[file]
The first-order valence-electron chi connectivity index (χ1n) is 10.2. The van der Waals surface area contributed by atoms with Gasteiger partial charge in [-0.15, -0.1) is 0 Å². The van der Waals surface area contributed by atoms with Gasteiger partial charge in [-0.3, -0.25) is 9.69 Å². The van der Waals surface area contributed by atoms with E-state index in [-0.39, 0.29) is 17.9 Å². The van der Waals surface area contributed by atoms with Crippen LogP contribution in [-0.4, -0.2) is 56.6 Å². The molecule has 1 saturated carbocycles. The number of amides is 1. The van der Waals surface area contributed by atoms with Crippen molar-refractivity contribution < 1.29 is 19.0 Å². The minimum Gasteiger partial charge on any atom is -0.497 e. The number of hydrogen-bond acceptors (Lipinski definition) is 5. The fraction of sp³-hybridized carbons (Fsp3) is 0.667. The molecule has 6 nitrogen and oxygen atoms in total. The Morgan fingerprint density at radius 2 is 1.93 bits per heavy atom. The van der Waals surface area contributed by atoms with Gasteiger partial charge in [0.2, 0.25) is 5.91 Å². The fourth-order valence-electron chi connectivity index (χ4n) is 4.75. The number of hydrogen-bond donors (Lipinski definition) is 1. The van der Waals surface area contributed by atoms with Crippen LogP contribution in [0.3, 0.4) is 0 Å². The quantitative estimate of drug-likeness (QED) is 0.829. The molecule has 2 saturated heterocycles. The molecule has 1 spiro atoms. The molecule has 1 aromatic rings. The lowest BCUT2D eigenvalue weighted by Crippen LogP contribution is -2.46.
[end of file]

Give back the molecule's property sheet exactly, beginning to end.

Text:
The first-order valence-electron chi connectivity index (χ1n) is 10.2. The van der Waals surface area contributed by atoms with Gasteiger partial charge in [-0.15, -0.1) is 0 Å². The van der Waals surface area contributed by atoms with Gasteiger partial charge in [-0.3, -0.25) is 9.69 Å². The van der Waals surface area contributed by atoms with E-state index in [-0.39, 0.29) is 17.9 Å². The van der Waals surface area contributed by atoms with Crippen LogP contribution in [-0.4, -0.2) is 56.6 Å². The molecule has 1 saturated carbocycles. The number of amides is 1. The van der Waals surface area contributed by atoms with Crippen molar-refractivity contribution < 1.29 is 19.0 Å². The minimum Gasteiger partial charge on any atom is -0.497 e. The number of hydrogen-bond acceptors (Lipinski definition) is 5. The fraction of sp³-hybridized carbons (Fsp3) is 0.667. The molecule has 6 nitrogen and oxygen atoms in total. The Morgan fingerprint density at radius 2 is 1.93 bits per heavy atom. The van der Waals surface area contributed by atoms with Gasteiger partial charge in [0.2, 0.25) is 5.91 Å². The fourth-order valence-electron chi connectivity index (χ4n) is 4.75. The number of hydrogen-bond donors (Lipinski definition) is 1. The van der Waals surface area contributed by atoms with Crippen LogP contribution in [0.3, 0.4) is 0 Å². The quantitative estimate of drug-likeness (QED) is 0.829. The molecule has 2 saturated heterocycles. The molecule has 1 spiro atoms. The molecule has 1 aromatic rings. The lowest BCUT2D eigenvalue weighted by Crippen LogP contribution is -2.46.